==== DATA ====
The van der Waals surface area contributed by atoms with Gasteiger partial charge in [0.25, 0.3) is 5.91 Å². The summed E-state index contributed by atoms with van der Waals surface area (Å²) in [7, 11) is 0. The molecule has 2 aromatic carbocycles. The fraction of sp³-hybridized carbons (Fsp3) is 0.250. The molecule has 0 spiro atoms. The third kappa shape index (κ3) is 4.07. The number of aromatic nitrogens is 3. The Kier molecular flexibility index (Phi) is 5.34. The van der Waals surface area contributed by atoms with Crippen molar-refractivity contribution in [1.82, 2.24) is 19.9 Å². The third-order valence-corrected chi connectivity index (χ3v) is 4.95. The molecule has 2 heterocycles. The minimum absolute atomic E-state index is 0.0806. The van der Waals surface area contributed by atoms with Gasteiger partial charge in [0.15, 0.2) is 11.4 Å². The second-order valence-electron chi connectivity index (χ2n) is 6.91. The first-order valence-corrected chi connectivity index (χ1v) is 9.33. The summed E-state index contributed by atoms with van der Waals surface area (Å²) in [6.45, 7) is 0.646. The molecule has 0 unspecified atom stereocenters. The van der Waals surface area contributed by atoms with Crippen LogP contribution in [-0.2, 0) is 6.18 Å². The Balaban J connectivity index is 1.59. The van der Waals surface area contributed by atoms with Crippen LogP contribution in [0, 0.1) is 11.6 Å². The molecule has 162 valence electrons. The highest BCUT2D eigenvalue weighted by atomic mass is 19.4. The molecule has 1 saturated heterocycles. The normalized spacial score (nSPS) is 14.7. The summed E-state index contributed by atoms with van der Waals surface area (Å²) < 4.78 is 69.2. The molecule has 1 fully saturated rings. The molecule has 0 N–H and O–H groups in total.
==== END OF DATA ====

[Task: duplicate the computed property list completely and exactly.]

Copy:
The van der Waals surface area contributed by atoms with Gasteiger partial charge in [0.25, 0.3) is 5.91 Å². The summed E-state index contributed by atoms with van der Waals surface area (Å²) in [7, 11) is 0. The molecule has 2 aromatic carbocycles. The fraction of sp³-hybridized carbons (Fsp3) is 0.250. The molecule has 0 spiro atoms. The third kappa shape index (κ3) is 4.07. The number of aromatic nitrogens is 3. The Kier molecular flexibility index (Phi) is 5.34. The van der Waals surface area contributed by atoms with Crippen molar-refractivity contribution in [1.82, 2.24) is 19.9 Å². The third-order valence-corrected chi connectivity index (χ3v) is 4.95. The molecule has 2 heterocycles. The minimum absolute atomic E-state index is 0.0806. The van der Waals surface area contributed by atoms with Gasteiger partial charge in [0.15, 0.2) is 11.4 Å². The second-order valence-electron chi connectivity index (χ2n) is 6.91. The first-order valence-corrected chi connectivity index (χ1v) is 9.33. The summed E-state index contributed by atoms with van der Waals surface area (Å²) in [6.45, 7) is 0.646. The molecule has 0 unspecified atom stereocenters. The van der Waals surface area contributed by atoms with Crippen LogP contribution in [-0.2, 0) is 6.18 Å². The Balaban J connectivity index is 1.59. The van der Waals surface area contributed by atoms with Crippen LogP contribution in [0, 0.1) is 11.6 Å². The molecule has 162 valence electrons. The highest BCUT2D eigenvalue weighted by atomic mass is 19.4. The molecule has 1 saturated heterocycles. The normalized spacial score (nSPS) is 14.7. The summed E-state index contributed by atoms with van der Waals surface area (Å²) < 4.78 is 69.2. The molecule has 1 fully saturated rings. The molecule has 0 N–H and O–H groups in total.